Collections Management Policies for Small Museums

A Collections Management Policy can fix this! (Well, it can keep it from getting worse…)

Anyone perusing my posts will quickly notice a pattern: I’m often writing about disasters, especially collections disasters. This isn’t that unusual at a small, all-volunteer museum, but outside cowardly anonymous blogs like this one, most museums never talk about their Fiasco of the Week.

Yes, it’s embarrassing that objects are marked wrong or not at all, that so much documentation about our donations is missing, that so many of our actual objects are missing, that I’m buying curatorial supplies out-of-pocket because we have no budget, that about 1/4 of our collection is crap that never should have been accepted in the first place, and…well, the list goes on.

(Psst…if you’re so small or unorganized that you literally have no accessions system at all, just a jumble of stuff no one’s ever really tried to organize, you are not alone. DON’T PANIC. See the paragraph below about not having a time machine).

Listen, you can’t change what happened in the past. You do not have a time machine. So buck up, stop obsessing over the sins of the past (even if the sins are yours), and start thinking about changes for the future. And if you’re a really small museum, the first step in that direction is developing a Collections Management Policy.

A collections management policy is a wonderful, wonderful document that will greatly improve the quality of your curatorial life. It lays out exactly what, from this moment on, you will be accepting and not accepting into your collections, who gets to make those decisions, who has access to your collections, and how the collections will be cared for.

(For a sample policy, see the Met’s policy here. Also see the American Alliance of Museum’s guidelines here).

Just think: The days of Old Lady Tour Guide Jane accepting every colorful rock some kid finds in the park and accessioning it into your collection will be over…over! No more 19th century ballroom gowns donated to your science museum, and…this is the exciting part: Collections Management Policies specify a deaccessioning process that will let you legally and ethically get rid of all the crap in your collection!

Sold yet?

Okay, you want to do this. But where do you start?

My small museum never had a CMP (Collections Management Policy). That’s pretty clear from the mess that is our collection. So I decided to develop one…and then panicked at the prospect. I was at this stage for many, many months and have now gotten some professional guidance. So I present…

FIRST STEPS: DEVELOPING A COLLECTIONS MANAGEMENT POLICY:

(Full disclosure: I’m doing all this as I go, so I’ll post the steps as I complete them. Also, I didn’t develop these steps, I’m just following them. I’ll amend or add on as I see fit though–yay anonymous blogging!)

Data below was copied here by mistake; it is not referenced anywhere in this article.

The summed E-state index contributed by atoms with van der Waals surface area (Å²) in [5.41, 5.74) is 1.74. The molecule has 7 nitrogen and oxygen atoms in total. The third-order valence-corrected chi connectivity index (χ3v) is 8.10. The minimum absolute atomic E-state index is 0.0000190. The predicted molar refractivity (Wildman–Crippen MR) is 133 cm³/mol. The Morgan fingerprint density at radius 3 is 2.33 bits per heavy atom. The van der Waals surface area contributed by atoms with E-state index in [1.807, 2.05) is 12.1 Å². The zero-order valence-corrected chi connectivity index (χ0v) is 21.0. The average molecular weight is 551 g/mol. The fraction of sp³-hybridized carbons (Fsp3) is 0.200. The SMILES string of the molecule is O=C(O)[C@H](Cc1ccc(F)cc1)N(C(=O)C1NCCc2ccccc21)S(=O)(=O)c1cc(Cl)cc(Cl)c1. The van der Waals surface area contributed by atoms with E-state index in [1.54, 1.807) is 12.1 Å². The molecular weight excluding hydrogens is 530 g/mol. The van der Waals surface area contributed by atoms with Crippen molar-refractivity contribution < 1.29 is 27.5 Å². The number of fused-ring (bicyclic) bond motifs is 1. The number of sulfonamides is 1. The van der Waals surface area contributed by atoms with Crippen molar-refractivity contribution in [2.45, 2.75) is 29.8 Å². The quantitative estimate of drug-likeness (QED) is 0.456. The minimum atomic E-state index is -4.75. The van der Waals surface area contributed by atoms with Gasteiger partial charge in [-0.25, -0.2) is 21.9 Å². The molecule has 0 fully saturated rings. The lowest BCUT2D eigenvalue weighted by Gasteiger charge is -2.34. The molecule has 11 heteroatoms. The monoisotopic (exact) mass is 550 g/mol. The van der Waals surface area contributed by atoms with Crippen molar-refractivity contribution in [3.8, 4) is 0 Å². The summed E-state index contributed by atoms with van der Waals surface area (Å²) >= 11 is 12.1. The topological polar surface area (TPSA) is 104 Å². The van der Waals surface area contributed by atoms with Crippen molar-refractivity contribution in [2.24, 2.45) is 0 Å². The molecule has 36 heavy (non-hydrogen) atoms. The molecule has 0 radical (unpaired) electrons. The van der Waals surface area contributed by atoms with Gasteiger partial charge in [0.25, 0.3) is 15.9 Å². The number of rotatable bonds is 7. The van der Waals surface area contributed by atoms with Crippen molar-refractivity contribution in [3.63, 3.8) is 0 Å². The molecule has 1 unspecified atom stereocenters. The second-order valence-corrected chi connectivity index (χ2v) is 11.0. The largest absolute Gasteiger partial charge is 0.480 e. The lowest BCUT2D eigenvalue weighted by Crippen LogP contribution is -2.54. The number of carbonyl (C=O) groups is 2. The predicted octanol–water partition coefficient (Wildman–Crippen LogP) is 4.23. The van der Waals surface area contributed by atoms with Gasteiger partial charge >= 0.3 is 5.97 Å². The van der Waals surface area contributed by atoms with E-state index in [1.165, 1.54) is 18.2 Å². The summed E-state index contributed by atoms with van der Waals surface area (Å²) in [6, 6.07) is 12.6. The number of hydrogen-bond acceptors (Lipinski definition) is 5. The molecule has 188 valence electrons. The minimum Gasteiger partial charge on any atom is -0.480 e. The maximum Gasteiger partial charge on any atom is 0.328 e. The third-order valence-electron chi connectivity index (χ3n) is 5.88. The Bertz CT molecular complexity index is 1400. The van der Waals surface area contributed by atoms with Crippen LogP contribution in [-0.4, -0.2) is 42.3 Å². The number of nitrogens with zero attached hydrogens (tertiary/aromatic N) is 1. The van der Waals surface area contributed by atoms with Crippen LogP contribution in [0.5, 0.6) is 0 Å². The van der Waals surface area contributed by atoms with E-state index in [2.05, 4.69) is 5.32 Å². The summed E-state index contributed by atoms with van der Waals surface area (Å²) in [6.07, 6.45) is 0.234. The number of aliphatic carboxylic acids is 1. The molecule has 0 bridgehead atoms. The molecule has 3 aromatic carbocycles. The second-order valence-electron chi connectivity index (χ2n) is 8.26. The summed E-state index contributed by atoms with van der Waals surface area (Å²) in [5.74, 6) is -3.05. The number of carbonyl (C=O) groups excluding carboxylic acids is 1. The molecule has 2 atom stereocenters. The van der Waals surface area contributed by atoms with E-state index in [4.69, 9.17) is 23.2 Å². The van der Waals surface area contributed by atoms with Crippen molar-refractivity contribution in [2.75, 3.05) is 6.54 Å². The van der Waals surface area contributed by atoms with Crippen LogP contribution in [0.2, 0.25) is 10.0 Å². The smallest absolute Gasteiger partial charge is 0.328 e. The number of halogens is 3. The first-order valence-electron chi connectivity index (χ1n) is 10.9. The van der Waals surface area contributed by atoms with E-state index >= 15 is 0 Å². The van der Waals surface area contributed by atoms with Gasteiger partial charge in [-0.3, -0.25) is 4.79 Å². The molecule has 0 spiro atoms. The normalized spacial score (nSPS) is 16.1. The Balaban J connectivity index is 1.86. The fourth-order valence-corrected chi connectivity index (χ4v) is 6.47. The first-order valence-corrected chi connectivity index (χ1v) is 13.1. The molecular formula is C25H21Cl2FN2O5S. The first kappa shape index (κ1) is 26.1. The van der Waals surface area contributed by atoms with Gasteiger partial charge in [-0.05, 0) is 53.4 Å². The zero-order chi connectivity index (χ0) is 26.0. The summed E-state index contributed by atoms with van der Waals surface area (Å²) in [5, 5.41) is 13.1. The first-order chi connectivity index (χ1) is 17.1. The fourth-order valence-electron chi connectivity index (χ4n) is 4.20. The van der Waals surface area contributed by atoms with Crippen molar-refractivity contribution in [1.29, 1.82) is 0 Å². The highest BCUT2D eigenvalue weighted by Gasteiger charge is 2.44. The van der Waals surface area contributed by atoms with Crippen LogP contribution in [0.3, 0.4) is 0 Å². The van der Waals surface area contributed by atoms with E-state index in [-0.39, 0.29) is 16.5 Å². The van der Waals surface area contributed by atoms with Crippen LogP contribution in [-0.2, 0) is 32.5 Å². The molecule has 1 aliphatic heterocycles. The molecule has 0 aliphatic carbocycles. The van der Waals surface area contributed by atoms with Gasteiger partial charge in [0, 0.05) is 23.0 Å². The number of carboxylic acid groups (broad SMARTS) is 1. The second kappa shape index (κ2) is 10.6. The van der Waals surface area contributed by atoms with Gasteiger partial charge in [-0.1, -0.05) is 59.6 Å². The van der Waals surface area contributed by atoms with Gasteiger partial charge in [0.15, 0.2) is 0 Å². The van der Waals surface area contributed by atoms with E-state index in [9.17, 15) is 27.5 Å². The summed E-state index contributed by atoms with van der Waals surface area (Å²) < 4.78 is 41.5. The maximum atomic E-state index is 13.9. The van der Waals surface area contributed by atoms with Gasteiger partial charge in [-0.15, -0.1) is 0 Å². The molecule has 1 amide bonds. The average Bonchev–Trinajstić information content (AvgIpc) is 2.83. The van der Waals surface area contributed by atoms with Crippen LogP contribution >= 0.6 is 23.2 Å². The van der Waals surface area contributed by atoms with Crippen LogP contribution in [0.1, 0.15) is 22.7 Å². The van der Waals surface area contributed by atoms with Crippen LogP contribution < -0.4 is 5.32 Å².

These first steps may seem mostly like common sense, but I promise, it’s a fantastic way to ease into this process. You must take this one step at a time.

Open a Word document, and type up the following information:

  • Your museum’s mission statement
  • Your museum’s components (library? tours? special events?)
  • The Chain of Authority in your museum. This is a biggie. Make a pretty little flow chart, top to bottom. Start with your Board of Directors, and go all the way down to individual staff members like the curator and educational director.
  • Who primarily works with your collections?
  • Who do you want to have the final say in all collections decisions?
  • How many objects do you curate? How many documents in your archive?

When you’re doing this, try to write it out as it exists now and not in your dream museum. This document can be amended later, I promise. The one recommendation I would make is that if you don’t have a Collections Committee on your board, propose to form one. That’s not a requirement though. Just write all this out as it goes day to day.

When I did this, I was surprised by how uncertain I was about the chain of command at my museum. As I’ve written before, our board is practically non-existent and has been a certifiable “mess” for several years now. In practice, I make almost all decisions about acquisitions, with the Executive Director interfering obnoxiously every once in awhile. That scares me. I’m not really qualified to be doing that, and I realized that I probably haven’t been asking for input into these decisions nearly as often as I should, largely because no process is in place for me to do that. The CMP is going to change that.

I was also surprised by the size of our collection. I actually went through our accessions book and hard-core counted everything. If someone had asked me before this how many objects we had, I would have said about 8,000. It’s more like 4,000, and that’s including a large archaeological collection.

Get all this info together, and you’ve taken the first step!

If you read the CMPs of large museums, they’re usually really long and complicated. Yours doesn’t need to be exactly like this, or even anything like this. You can personalize it for your museum. There are several things that you really should include in there (more on that in later posts), but this is about making your life easier.

To be continued…

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